It has long been the rule in Georgia that the award of damages for pain and suffering is determined by the enlightened conscience of fair and impartial jurors. But proposed amendments to Georgia’s Pattern Jury Instructions may expand the factors put before a jury to determine this item of damages. Under the current pattern instructions, mental pain and suffering includes categories for consideration by the fact finder of anxiety, shock, and worry, and loss of capacity to work.
Proposed changes to the pattern instructions would follow the language of the charge affirmed in Food Lion v. Williams, 219 Ga. App. 352, 464 S.E.2d 913 (1995). The Food Lion decision broaden the scope of factors a jury may consider to assess compensation for pain and suffering to include: interference with normal living, interference with enjoyment of life, loss of capacity to labor and earn money, impairment of bodily health and vigor, the fear of extent of injury, shock of impact, actual pain and suffering (past and future), and past and future mental anguish. The factors set forth in the Food Lion decision will appear in the revisions to the pattern instruction and may be effective as early as July of 2015. The inclusion of additional factors along with the use of mortality tables offered to jurors as “objective criteria” for the calculation of the daily pain and suffering experienced by a plaintiff can exponentially expand a defendant’s liability exposure. In the face of new methods to influence damage awards, defendants cannot solely rely upon the appellate courts to ease the burden of lofty jury verdicts. Georgia’s appellate courts have long held that defendants have a heavy burden when trying to convince a court that a damage award is excessive. AT Systems Southeast, Inc. v. Carnes, 272 Ga. App. 671, 671, 613 S.E.2d 150 (2005). Moreover, appellate courts of this State are cautioned to be hesitant when asked to second guess damage awards based on pain and suffering.Id.
Despite the expansion of the methods and categories by which a jury may calculate damages for pain and suffering, trial strategy and defensive maneuvers are still subject to the evidentiary standards outlined by the trial court. For example, the use of a mortality table is not always required by the evidence. When a person’s age is shown, his or her life expectancy may be determined by the jury without any other direct evidence on the subject.Wells v. Roberts, 225 Ga. App. 112, 114, 483 S.E.2d 339 (1997). Additionally, the use of a mortality table should be employed only after a finding of permanent injury to assess the diminution of earning capacityGreat Atlantic & Pacific Tea Co. v. Turner, 180 Ga. App. 533, 535, 349 S.E.2d 537 (1986). Even the introduction of new pain and suffering factors does not change the law that a “request to charge must embody a correct, applicable and complete statement of law, legal and perfect in form and adjusted to the pleadings and evidence; it must not be argumentative or seek an expression of opinion on the part of the court; and it must not be so phrased so as to have the tendency to confuse and mislead the jury or to becloud the issues in the case.” Wadkins v. Smallwood, 243 Ga. App. 134, 139, 530 S.E.2d 498 (2000).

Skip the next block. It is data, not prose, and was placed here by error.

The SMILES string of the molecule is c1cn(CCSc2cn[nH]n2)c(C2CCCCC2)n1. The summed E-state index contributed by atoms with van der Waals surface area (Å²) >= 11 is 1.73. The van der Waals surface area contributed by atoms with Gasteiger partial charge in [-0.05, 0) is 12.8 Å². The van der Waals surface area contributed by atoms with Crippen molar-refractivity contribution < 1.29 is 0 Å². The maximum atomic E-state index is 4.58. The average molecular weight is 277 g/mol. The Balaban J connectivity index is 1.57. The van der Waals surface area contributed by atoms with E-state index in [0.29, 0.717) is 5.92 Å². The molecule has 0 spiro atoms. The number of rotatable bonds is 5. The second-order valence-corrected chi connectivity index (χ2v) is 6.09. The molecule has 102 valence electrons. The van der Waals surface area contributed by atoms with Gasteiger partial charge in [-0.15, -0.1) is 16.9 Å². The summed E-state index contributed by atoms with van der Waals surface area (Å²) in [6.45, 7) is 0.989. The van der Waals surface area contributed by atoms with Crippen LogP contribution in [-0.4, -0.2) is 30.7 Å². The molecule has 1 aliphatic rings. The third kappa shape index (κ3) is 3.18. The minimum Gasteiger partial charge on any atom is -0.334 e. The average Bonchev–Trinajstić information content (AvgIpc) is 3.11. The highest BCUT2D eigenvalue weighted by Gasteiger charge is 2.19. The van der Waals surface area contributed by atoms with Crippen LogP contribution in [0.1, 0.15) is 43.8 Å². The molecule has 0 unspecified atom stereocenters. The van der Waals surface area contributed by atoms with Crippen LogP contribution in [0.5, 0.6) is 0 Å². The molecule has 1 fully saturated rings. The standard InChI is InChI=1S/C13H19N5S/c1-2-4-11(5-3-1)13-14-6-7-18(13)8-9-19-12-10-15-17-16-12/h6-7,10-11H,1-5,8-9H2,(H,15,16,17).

Defense counsel will still have to anticipate how a jury will utilize these additional Food Lion factors in awarding damages for pain and suffering, if at all. Increasing the use of independent medical evaluations can help each side to become more proactive in providing the jury with objective criteria to assess the extent of a sustained injury. The use of focus groups can also assist the parties in gaining a better understanding of how a jury determines what compensation a person is owed for a sustained injury.
Dawn N. Pettigrew